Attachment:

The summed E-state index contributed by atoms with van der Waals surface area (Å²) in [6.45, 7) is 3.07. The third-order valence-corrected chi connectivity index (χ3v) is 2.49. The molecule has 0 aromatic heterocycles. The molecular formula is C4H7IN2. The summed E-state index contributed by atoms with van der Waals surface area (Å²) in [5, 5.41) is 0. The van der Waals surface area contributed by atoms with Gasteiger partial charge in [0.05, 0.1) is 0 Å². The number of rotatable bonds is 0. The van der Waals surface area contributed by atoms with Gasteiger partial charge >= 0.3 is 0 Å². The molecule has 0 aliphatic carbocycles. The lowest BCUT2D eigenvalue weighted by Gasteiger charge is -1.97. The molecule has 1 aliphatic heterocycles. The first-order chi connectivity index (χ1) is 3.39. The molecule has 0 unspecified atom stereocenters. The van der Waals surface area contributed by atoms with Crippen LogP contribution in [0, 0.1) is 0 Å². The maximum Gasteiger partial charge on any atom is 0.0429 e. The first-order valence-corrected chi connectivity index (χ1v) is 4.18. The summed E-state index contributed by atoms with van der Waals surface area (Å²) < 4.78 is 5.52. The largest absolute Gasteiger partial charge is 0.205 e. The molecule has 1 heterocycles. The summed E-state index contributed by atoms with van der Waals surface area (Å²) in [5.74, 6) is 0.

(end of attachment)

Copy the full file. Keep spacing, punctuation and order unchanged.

The summed E-state index contributed by atoms with van der Waals surface area (Å²) in [6.45, 7) is 3.07. The third-order valence-corrected chi connectivity index (χ3v) is 2.49. The molecule has 0 aromatic heterocycles. The molecular formula is C4H7IN2. The summed E-state index contributed by atoms with van der Waals surface area (Å²) in [5, 5.41) is 0. The van der Waals surface area contributed by atoms with Gasteiger partial charge in [0.05, 0.1) is 0 Å². The number of rotatable bonds is 0. The van der Waals surface area contributed by atoms with Gasteiger partial charge >= 0.3 is 0 Å². The molecule has 0 aliphatic carbocycles. The lowest BCUT2D eigenvalue weighted by Gasteiger charge is -1.97. The molecule has 1 aliphatic heterocycles. The first-order chi connectivity index (χ1) is 3.39. The molecule has 0 unspecified atom stereocenters. The van der Waals surface area contributed by atoms with Crippen LogP contribution in [0, 0.1) is 0 Å². The maximum Gasteiger partial charge on any atom is 0.0429 e. The first-order valence-corrected chi connectivity index (χ1v) is 4.18. The summed E-state index contributed by atoms with van der Waals surface area (Å²) < 4.78 is 5.52. The largest absolute Gasteiger partial charge is 0.205 e. The molecule has 1 heterocycles. The summed E-state index contributed by atoms with van der Waals surface area (Å²) in [5.74, 6) is 0.